mini-Tn7 insertion in bacteria with single attTn7 sites: example Pseudomonas aeruginosa

Abstract

Broad host-range mini-Tn7 vectors facilitate integration of single-copy genes into bacterial chromosomes at a neutral, naturally evolved site. Here we present a protocol for employing the mini-Tn7 system in bacteria with single attTn7 sites, using the example Pseudomonas aeruginosa. The procedure involves, first, cloning of the genes of interest into an appropriate mini-Tn7 vector; second, co-transfer of the recombinant mini-Tn7 vector and a helper plasmid encoding the Tn7 site-specific transposition pathway into P. aeruginosa by either transformation or conjugation, followed by selection of insertion-containing strains; third, PCR verification of mini-Tn7 insertions; and last, optional Flp-mediated excision of the antibiotic-resistance selection marker present on the chromosomally integrated mini-Tn7 element. From start to verification of the insertion events, the procedure takes as little as 4 d and is very efficient, yielding several thousand transformants per microgram of input DNA or conjugation mixture. In contrast to existing chromosome integration systems, which are mostly based on species-specific phage or more-or-less randomly integrating transposons, the mini-Tn7 system is characterized by its ready adaptability to various bacterial hosts, its site specificity and its efficiency. Vectors have been developed for gene complementation, construction of gene fusions, regulated gene expression and reporter gene tagging.

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Figure 1: Components of the Tn7 cloning and integration system.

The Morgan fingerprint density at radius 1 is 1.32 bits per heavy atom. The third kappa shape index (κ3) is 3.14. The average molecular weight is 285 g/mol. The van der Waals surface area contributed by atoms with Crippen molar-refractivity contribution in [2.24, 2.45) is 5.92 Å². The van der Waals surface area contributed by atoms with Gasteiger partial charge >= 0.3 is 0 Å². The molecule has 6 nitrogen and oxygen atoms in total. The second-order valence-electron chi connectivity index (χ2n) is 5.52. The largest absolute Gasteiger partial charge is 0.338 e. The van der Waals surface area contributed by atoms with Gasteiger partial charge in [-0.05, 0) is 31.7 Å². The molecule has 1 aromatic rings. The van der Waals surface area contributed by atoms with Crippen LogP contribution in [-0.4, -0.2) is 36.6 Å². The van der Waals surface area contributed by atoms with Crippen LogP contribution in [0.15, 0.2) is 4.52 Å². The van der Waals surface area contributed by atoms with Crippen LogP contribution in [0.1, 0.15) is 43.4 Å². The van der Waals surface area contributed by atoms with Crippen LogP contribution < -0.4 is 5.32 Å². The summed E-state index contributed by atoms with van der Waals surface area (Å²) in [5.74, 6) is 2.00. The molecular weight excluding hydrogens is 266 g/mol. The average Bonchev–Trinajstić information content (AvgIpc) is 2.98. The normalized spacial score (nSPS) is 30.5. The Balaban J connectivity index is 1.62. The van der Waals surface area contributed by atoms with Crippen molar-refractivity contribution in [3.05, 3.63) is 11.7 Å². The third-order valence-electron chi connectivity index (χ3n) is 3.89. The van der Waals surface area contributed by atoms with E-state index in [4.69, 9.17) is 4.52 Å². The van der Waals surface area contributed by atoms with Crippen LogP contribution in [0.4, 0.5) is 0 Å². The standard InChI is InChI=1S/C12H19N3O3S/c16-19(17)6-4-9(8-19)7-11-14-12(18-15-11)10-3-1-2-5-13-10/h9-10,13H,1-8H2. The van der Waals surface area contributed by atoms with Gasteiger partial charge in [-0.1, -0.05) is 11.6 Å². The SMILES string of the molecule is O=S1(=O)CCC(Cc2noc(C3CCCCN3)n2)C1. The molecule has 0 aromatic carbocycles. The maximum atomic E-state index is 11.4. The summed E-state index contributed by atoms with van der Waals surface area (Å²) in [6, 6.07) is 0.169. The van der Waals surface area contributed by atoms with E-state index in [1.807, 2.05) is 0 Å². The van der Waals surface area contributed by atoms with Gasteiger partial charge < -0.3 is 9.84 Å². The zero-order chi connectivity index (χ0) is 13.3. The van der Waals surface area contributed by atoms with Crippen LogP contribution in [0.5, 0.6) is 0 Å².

Figure 2: Suicide delivery vector and chromosomal integration of mini-Tn7.
Figure 3: Tn7 transposition in a bacterium with a single attTn7 site: example P. aeruginosa.

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Acknowledgements

We thank all present and former members of the Schweizer laboratory, especially R.R. Karkhoff-Schweizer, C. Lopez, J. Gaynor, S. Joshi, K. White and many undergraduate students, for their important contributions to establishing the Tn7 system in various bacteria, especially P. aeruginosa. This work was supported by a Public Health Service grant (AI058141) from the US National Institute of Allergy and Infectious Diseases (NIAID).

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K.H.C. performed all experiments and assisted in writing the manuscript; H.P.S. supervised the research and wrote the manuscript.

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Correspondence to Herbert P Schweizer.

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The authors declare no competing financial interests.

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Choi, K., Schweizer, H. mini-Tn7 insertion in bacteria with single attTn7 sites: example Pseudomonas aeruginosa. Nat Protoc 1, 153–161 (2006). https://doi.org/10.1038/nprot.2006.24

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